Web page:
LoriLori Lori is a work-at-home mom living in Noblesville, a suburb of Indianapolis, Indiana. She is mom to three children, two boys and a girl, and loves watching them grow and learn. Lori enjoys taking walks, shopping, spending time with her husband and kids, reading, and photography. She loves traveling and would love to eventually see the world. Contact Lori by emailing mumblingmommy@mumblingmommy.com.

I still remember having one epiphany after the next while reading “So that’s what they’re for,” the book about breastfeeding my sister lent me when I expressed my desire to nurse. At the time, I was more worried about nursing my firstborn than the process of delivery. That worry I had nearly eight years ago when pregnant with my first child — that I wouldn’t like or be able to nurse — wound up being something I didn’t need to fret about at all. Here I am, weaning my youngest who is just shy of 18 months, feeling very proud of the success I’ve had nursing him and my older two children. As I wean my last baby, here are four thoughts on nursing that come to mind.

I’m so glad I have been able to breastfeed

Nursing doesn’t come easy for every mama and baby – I get that! I’ve never taken for granted the fact that my body made enough milk to nourish my babies and that I didn’t need extra nipple shields or other help to make nursing happen. While working full time after my first was born cut our stint with nursing shorter than I’d preferred (pumping wasn’t enough to keep my milk supply up), all three babies have latched on immediately after birth and been “good” at nursing. It’s been smooth sailing excluding a clogged milk duct or two and some cracked nipples. When I made the decided to breastfeed my baby, I never would have dreamed I’d nurse my second baby until she was 16 months old. My third baby is still nursing and he’s almost 18 months old. I see that nursing isn’t for everyone for a variety of reasons that only they need to know, and I support those who choose or need to bottle feed. Yet I do feel very fortunate that nursing was simple for me with all three of my babies.

I’ll miss breastfeeding when I’m done

You guys. I’ve spent over THREE years of my life breastfeeding. I’ve nursed my babies all over the Midwest. At the beach, every park near us, every room of the house, in line to see Santa Claus, at school functions, in restaurants, in the car sitting on the side of the road, in the middle of birthday parties, standing up, walking around, half asleep. You name it, if I stepped foot in a place in the last year and a half, my boob was probably out. And I’m cool with that. I’ve gotten so accustomed to nursing in public I don’t even think twice about it. While there have been times it’s been a hassle (the moment a margarita was placed on the table – I saw some judging eyes), I really have enjoyed this bonding time with my baby and agree with this heartfelt letter one mom wrote to her baby on the last night of nursing. My boobs are going to be confused when they actually stay in my bra all day long.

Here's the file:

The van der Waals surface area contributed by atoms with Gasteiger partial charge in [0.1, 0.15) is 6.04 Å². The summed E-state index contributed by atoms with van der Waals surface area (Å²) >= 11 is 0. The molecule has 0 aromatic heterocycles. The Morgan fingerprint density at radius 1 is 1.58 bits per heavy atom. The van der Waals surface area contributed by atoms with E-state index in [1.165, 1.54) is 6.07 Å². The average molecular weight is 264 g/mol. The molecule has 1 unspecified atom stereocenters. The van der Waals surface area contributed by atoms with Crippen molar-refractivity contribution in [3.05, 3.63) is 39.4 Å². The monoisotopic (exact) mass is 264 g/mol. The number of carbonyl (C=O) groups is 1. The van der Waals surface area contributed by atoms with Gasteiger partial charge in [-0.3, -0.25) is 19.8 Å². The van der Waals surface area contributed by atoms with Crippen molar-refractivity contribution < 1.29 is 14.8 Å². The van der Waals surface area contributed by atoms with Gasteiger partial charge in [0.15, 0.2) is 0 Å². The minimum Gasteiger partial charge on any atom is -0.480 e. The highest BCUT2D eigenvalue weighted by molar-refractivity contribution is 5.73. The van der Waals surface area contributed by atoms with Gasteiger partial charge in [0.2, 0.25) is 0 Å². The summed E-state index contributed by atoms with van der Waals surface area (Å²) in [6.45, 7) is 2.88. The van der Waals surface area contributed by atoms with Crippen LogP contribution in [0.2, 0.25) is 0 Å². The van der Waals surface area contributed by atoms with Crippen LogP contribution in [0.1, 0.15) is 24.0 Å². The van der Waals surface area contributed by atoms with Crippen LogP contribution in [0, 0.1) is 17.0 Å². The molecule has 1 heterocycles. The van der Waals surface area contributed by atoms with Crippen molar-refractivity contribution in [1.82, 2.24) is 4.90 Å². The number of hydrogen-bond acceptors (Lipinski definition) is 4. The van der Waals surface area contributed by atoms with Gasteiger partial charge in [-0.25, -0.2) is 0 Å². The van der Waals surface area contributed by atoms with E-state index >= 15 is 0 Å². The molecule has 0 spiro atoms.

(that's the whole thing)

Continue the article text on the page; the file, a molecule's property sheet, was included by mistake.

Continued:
I’m thankful that nursing let me catch some zzzzz’s

Just let me say that I have loved nursing for many, many reasons and one of those is that I didn’t have to get up and head to the kitchen to make bottles at night. It was so glorious to be able to grab the baby and feed him without stepping foot out of my bed (baby #3 slept in a crib and a dock-a-tot in our bed until just a couple of months ago). If I’m up half of the night, you better look out because I am not going to be very nice! I am a person who doesn’t do well on little sleep and need to be somewhat rested so I could function when working from home while (patiently) caring for my bigger kids. Nursing a baby gave me the chance to sleep more than if I had to march to a kitchen and wind up fully awake.

I’m glad nursing forced me to look at what was right in front of my face

I’ve always been a busy body and combine that with the fact that the list of an endless number of things for mom’s to do means there isn’t much sitting… that is, unless it’s time to nurse my baby. Nursing has forced me to slow down and bask in the moment with my baby. It’s let me stare at him, breathe him in, memorize those little features, stroke his hair and cheeks and tell him I love him. I’ll miss this time with him when we are done nursing. Of course I’ll still hug and kiss him and rock him and snuggle him, but fully weaning him is going to be a challenge emotionally.

 

It really is funny how the days with a newborn seem so busy and make you feel as though you’ll be wandering around in a state of sheer exhaustion forever. But the days really do fly by (don’t blink – I did and my newborn boy turned into a hilarious, goofy, food-hurling toddler). As my twin girls near the time of closing up shop once and for all, I must admit, it’s bittersweet. This special bond I’ve had with my baby — one of the few things that I cling to because nursing makes him still seem like a baby — is coming to an end. While I am ready to get my body back, the end of this era is one that’s hard for me to face.

What were your favorite things about breastfeeding (or bottle feeding) your baby?

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Category: Breastfeeding

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